Globalization, Ecommerce and Website Translation: Could Black Friday Become Obsolete?
Cyber Monday vs. Black Friday 2010
On Friday, November 24, millions of shoppers throughout the country will hit the mall as early as 6a.m for Black Friday 2010, and kick off the holiday season with a day of complete insanity. This consumerist tradition not only causes frenzy among shoppers, but among retailers and department stores alike, all who engage in fierce competition to attract the largest crowds with the best deals.
However, Cyber Monday 2010, which is scheduled for Monday, November 27, has also been growing in popularity - especially for homebodies who would much rather avoid the headache of traffic and parking lots jammed packed with cars, frantic housewives fighting over the last Pillow Pet, and Wal-mart lines nine miles long. For techies, introverts, and any others who would rather hurl themselves into a septic tank of electric barbed wire than face an all-day nightmare of Black Friday lunatics - they have Cyber Monday. Why get trampled by stampeding mobs of holiday shoppers on Black Friday, when Cyber Monday 2010 sounds just as promising?
It's hard to say where the best deals for 2010 Black Friday will be, as retailers and department stores are very careful not to release their ads too early, competing to attract consumers with the best deal. However, some stores like Best Buy have had their discount plans for 2010 Black Friday leaked early on several websites. Responses to this have been to send warnings to websites not to post or leak the Black Friday ads into the public.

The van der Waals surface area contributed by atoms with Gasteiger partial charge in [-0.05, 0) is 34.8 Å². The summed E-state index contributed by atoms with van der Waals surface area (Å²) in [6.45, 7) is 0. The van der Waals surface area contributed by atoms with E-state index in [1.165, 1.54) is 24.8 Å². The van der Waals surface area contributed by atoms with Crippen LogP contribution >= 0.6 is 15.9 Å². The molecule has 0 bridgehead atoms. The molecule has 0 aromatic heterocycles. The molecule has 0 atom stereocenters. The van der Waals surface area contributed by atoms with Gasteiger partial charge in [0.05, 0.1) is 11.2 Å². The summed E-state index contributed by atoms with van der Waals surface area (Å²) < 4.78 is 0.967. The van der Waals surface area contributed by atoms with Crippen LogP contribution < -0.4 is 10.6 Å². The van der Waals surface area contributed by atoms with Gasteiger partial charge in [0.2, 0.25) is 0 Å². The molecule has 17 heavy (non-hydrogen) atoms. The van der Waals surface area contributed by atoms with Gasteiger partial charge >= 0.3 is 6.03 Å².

2010 Cyber Monday retail and ecommerce sites are careful as well, but they have an obvious advantage, due to their primary method of sales already being online. Many media and news sources have noted that the growing popularity and increasing trend toward Cyber Monday, as retail websites and ecommerce deals get better and better each year. That, and, judging by last year in addition to what is still a shaky economy for many, Black Friday 2010's special deals won't be anything that special.
Growing Trend of Globalization and Website Translation for Ecommerce
An enormous advantage that online retailers and ecommerce sites have over brick-and-mortar stores is access to global markets with website translation and localization. As Christmas occurs around the world in England, Ireland, Scotland, and throughout most of Europe, millions will be shopping for holiday gifts online, and ecommerce sites that already have Spanish, French, or Italian translation (and many other languages) have a huge lead in potential profits. This opens up a tremendous market for Cyber Monday ecommerce sites that Black Friday stores can't tap into. More and more ecommerce and retail sites are jumping on the bandwagon of globalization, by means of website translation, localized marketing translation, advertising localization, and other strategic tools. It stands to reason that they also will continue to capitalize on the foreign language and European markets that are accessed through globalization and website translation. If Cyber Monday continually proves to offer better deals, drawing more and more consumers away from the malls and toward their computers, it makes this option even more practical.
So, in 20 or 30 years - give or take a holiday season - could Cyber Monday replace Black Friday altogether? Will holiday shoppers exchange the anxious, nerve-wracking 6a.m. rush to malls, retail outlets and department stores, for a global frenzy of online and ecommerce holiday shopping? It's a little hard to imagine Black Friday as a wild rush to our computer desks, still dressed in our pajamas, sweating over our laptops, and furiously clicking the “add to cart” button, sighing with relief that our item is still in stock. One thing is certain: there will always be consumers and retailers to kick off the holiday season - whether at the usual local retail shops and haunts of Black Friday fever, or, in a worldwide Cyber Monday mania, where globalization and multi-lingual ecommerce translation demands will have them knocking down the doors of our translation company.
It's certainly a nice thought.